Chloride Intracellular Ion Channels (CLICs) are a family of highly conserved proteins found to exist as both a soluble, globular form as well as an oligomeric membrane-inserted form. Electrophysiological studies have shown that the membrane-inserted form of the CLIC proteins can function as an ion channel. That the CLICs can exist as two considerably different folds makes this protein family highly controversial. The traditional protein structure paradigm is that the amino acid sequence of a protein provides the protein with a single, well-defined three-dimensional structure. However, it is becoming increasingly apparent, that some proteins defy this traditional view.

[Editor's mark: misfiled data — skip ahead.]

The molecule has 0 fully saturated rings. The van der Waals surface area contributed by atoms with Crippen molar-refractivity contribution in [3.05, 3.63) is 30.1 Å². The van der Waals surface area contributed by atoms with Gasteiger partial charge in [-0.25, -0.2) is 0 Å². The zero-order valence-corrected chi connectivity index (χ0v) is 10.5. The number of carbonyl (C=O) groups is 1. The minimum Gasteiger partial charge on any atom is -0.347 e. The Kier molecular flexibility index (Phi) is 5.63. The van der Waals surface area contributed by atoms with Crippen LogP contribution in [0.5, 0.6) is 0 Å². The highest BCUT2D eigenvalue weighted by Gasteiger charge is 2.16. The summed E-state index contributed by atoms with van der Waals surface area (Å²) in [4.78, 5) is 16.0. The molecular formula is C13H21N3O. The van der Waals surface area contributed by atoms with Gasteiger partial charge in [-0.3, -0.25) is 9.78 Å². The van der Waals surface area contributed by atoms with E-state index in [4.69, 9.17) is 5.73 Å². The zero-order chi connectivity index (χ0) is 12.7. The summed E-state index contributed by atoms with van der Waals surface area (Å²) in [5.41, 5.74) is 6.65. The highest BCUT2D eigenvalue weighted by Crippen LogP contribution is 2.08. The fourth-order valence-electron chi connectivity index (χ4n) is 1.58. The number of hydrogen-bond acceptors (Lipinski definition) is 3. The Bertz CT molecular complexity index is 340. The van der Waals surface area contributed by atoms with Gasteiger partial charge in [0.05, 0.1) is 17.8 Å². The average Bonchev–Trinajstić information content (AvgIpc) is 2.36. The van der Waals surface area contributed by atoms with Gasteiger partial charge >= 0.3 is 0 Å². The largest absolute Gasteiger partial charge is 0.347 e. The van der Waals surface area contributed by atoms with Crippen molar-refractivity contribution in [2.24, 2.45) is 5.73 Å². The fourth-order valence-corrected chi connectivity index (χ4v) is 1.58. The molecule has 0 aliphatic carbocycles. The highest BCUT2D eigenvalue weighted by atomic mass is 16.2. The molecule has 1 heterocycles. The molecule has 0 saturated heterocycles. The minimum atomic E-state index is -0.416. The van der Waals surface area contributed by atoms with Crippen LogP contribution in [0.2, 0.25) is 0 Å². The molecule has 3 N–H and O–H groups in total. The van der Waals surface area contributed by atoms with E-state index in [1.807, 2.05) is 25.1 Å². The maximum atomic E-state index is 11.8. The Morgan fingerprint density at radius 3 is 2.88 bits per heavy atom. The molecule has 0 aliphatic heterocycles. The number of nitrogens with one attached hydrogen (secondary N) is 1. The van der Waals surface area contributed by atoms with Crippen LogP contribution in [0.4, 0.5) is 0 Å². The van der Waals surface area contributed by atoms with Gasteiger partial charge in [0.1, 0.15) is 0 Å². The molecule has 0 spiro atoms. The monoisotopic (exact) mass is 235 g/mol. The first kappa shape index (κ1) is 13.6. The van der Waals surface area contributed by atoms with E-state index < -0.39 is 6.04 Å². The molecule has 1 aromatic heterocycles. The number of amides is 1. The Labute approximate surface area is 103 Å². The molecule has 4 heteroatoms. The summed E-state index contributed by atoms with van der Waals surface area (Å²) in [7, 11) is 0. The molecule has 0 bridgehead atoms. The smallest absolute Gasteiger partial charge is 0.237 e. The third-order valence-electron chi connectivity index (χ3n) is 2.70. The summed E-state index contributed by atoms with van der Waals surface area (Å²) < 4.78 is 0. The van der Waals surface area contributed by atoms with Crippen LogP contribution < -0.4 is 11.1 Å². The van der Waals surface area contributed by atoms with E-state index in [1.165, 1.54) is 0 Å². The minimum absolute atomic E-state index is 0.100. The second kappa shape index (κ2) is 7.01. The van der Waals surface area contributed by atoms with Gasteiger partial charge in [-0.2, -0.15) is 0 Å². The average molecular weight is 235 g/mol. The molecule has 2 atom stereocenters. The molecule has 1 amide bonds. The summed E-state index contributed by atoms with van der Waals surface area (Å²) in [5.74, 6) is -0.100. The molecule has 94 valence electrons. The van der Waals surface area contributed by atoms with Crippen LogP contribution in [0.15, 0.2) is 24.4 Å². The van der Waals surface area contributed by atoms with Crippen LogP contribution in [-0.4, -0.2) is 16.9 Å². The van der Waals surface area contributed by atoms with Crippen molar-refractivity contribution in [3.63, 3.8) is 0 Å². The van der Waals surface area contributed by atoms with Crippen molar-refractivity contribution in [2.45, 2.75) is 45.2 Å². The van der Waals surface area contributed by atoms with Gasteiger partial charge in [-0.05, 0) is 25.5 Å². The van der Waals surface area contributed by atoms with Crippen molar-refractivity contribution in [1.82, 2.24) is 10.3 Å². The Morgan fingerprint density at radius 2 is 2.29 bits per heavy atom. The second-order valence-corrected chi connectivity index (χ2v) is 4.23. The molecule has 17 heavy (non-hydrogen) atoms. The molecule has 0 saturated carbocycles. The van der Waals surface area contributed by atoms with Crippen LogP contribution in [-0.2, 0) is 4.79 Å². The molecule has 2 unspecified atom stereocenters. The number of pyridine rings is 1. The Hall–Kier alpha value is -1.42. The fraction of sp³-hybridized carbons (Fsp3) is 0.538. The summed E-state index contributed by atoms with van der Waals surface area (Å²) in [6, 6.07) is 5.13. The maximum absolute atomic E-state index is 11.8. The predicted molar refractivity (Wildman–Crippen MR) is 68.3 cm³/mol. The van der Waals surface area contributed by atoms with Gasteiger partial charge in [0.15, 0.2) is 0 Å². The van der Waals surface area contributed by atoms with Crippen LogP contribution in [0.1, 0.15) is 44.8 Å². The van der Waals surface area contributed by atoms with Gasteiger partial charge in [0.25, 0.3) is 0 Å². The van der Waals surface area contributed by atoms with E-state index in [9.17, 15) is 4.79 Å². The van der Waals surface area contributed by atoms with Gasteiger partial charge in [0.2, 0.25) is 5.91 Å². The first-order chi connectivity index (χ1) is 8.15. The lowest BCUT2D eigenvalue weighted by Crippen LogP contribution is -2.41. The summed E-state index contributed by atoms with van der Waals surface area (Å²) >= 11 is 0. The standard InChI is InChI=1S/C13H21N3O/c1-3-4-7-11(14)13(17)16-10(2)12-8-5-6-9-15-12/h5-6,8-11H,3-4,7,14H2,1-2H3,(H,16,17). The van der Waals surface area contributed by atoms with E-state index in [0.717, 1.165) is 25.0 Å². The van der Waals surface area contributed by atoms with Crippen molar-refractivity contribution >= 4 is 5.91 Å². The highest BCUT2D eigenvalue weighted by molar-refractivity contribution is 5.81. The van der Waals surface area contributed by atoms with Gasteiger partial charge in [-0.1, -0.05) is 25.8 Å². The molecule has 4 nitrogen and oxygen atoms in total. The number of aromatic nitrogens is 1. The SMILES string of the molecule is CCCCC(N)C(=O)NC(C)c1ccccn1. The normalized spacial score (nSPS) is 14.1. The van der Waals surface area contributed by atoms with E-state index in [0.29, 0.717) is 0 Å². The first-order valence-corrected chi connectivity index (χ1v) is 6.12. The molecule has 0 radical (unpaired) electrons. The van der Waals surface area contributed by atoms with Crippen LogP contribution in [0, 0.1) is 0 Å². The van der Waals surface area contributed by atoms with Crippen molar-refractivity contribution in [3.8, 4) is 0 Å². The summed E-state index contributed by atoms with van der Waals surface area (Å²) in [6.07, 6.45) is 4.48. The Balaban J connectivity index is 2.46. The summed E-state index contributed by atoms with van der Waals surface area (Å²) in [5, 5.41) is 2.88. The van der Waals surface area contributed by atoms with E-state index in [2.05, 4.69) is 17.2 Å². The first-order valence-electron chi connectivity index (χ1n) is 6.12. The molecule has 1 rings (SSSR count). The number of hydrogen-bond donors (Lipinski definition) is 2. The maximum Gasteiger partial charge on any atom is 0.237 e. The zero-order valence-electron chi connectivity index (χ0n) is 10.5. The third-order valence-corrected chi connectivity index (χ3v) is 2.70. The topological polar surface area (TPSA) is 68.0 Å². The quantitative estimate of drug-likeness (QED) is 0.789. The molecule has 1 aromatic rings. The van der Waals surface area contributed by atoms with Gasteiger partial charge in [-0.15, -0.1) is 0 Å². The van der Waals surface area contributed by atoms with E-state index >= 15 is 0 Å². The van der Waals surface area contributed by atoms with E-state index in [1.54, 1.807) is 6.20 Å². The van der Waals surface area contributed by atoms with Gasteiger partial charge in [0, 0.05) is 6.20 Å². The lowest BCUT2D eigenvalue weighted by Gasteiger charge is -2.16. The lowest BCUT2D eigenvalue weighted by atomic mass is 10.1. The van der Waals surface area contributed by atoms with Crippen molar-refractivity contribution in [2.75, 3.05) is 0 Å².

The structures of several CLIC family members in the soluble form have successfully been determined using X-ray crystallography. However, as CLICs can reversibly transit between the soluble and membrane-inserted forms, attempts to solve the membrane-inserted form have so far been unsuccessful. To gain a structural insight of the membrane-inserted form of human CLIC1, Fluorescence Resonance Energy Transfer (FRET) spectroscopy and Transmission Electron Microscopy (TEM) are being utlized. FRET measurements between the CLIC1 and the membrane have shown a clear interaction with the bilayer allowing for a membrane inserted model defining the position of the CLIC1 transmembrane region to be constructed. TEM is also being used to further examine the nature of the inserted CLIC1 oligomeric membrane form in lipid vesicles.